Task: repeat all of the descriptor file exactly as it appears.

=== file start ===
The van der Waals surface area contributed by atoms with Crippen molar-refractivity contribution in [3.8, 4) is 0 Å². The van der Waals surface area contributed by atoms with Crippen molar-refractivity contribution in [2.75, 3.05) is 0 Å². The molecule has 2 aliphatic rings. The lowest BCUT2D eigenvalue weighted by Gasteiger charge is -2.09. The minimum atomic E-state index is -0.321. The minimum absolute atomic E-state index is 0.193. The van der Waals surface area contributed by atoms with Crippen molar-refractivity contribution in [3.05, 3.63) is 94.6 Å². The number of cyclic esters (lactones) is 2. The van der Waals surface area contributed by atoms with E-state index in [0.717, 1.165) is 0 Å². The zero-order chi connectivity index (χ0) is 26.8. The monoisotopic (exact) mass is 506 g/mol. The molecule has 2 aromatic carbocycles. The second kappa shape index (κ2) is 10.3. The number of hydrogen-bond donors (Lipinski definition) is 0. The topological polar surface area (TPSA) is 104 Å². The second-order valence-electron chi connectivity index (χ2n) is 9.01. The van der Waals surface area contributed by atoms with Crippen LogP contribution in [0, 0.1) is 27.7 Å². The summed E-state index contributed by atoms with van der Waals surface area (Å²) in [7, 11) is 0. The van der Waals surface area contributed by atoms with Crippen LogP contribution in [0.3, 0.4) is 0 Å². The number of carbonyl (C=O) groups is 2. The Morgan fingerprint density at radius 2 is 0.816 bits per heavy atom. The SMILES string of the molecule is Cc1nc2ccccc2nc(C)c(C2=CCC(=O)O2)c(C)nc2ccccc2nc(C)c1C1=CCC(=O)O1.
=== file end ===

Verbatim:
The van der Waals surface area contributed by atoms with Crippen molar-refractivity contribution in [3.8, 4) is 0 Å². The van der Waals surface area contributed by atoms with Crippen molar-refractivity contribution in [2.75, 3.05) is 0 Å². The molecule has 2 aliphatic rings. The lowest BCUT2D eigenvalue weighted by Gasteiger charge is -2.09. The minimum atomic E-state index is -0.321. The minimum absolute atomic E-state index is 0.193. The van der Waals surface area contributed by atoms with Crippen molar-refractivity contribution in [3.05, 3.63) is 94.6 Å². The number of cyclic esters (lactones) is 2. The van der Waals surface area contributed by atoms with E-state index in [0.717, 1.165) is 0 Å². The zero-order chi connectivity index (χ0) is 26.8. The monoisotopic (exact) mass is 506 g/mol. The molecule has 2 aromatic carbocycles. The second kappa shape index (κ2) is 10.3. The number of hydrogen-bond donors (Lipinski definition) is 0. The topological polar surface area (TPSA) is 104 Å². The second-order valence-electron chi connectivity index (χ2n) is 9.01. The van der Waals surface area contributed by atoms with Crippen LogP contribution in [0, 0.1) is 27.7 Å². The summed E-state index contributed by atoms with van der Waals surface area (Å²) in [7, 11) is 0. The van der Waals surface area contributed by atoms with Crippen LogP contribution in [0.3, 0.4) is 0 Å². The number of carbonyl (C=O) groups is 2. The Morgan fingerprint density at radius 2 is 0.816 bits per heavy atom. The SMILES string of the molecule is Cc1nc2ccccc2nc(C)c(C2=CCC(=O)O2)c(C)nc2ccccc2nc(C)c1C1=CCC(=O)O1.